LONDON (Reuters) - European Union rules on financial advice will be amended to promote “green” investments, with asset managers forced to show how they consider sustainable growth in their decisions, an EU document showed.
The bloc’s executive European Commission is due as soon as this week to publish its action plan for financing sustainable growth, such as by favoring investment in projects that help combat climate change.
“Reorienting private capital to more sustainable investments requires a comprehensive rethinking of how our financial system works,” a draft of the action plan, seen by Reuters, says.
There is an annual “investment gap” of 270 billion euros ($333 billion) until 2020, notably in infrastructure, energy and resource management, it said.
The commission will propose a draft law in the second quarter to begin compiling an EU “taxonomy” or checklist of investments and financing activities that are deemed “green”, or promote sustainable economic growth.
The checklist would be used by regulators to ease capital requirements for banks that make loans to “green” projects, or by the bloc to stamp an EU “label” on climate friendly financial products.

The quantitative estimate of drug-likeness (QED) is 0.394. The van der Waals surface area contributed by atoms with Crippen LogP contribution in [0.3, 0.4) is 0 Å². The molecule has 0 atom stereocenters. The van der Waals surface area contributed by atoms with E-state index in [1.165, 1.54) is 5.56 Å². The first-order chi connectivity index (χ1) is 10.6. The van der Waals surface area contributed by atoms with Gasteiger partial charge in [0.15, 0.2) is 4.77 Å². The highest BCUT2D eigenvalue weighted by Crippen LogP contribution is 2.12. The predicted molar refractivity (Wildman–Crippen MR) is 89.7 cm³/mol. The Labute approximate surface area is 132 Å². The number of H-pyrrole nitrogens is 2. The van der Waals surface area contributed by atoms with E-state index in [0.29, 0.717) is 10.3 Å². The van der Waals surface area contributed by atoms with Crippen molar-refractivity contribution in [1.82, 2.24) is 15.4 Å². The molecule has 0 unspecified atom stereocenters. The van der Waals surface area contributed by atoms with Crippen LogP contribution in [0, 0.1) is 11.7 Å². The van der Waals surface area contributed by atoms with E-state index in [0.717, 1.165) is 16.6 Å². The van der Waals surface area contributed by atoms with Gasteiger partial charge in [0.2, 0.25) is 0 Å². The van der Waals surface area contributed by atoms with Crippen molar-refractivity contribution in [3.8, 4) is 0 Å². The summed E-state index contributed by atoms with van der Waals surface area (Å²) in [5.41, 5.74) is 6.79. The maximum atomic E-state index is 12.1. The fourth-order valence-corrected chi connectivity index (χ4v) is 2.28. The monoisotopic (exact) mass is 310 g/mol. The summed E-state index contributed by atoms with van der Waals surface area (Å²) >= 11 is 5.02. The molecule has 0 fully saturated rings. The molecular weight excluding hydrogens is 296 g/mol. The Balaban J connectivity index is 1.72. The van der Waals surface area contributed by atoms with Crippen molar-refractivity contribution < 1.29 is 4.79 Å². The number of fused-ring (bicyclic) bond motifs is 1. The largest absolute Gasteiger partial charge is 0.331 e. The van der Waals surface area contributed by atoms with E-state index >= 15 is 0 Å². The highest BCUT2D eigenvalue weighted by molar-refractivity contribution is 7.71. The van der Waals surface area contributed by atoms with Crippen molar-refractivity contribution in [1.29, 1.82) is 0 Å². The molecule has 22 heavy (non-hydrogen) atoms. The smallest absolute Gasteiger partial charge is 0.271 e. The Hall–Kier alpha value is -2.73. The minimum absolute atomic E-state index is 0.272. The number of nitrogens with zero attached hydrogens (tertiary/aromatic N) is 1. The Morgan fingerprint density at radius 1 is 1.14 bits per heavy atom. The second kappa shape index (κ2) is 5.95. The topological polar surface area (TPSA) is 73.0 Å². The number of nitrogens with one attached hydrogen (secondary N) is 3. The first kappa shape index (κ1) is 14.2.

The bloc’s securities and insurance rules will be amended in the second quarter of this year so that “suitable” sales advice on financial products must also take into account a customer’s “sustainability preferences”, the document said.
The EU executive will also propose a draft law to clarify that pension funds and asset managers must take sustainability factors into account in their legal duties when serving investors.
“Asset managers and institutional investors will have to disclose how they consider sustainability factors in their strategy and investment decision-making process,” the document says.
An expert group has told the European Commission that cutting capital requirements for banks to encourage more lending to green projects could create a “bubble”.
In response to that, the EU executive tones down earlier suggestions that it would reduce capital requirements, saying instead that reductions will be “explored”.
There is little evidence at present to suggest that “green” or other sustainable assets are generally less risky, and any easing of capital requirements would be for activities on the new checklist, the document said.
The content of a prospectus for companies wishing to issue a “green” bond will be agreed by the third quarter of 2019, it added.
Additional reporting by Peter Maushagen in Brussels, editing by Adrian Croft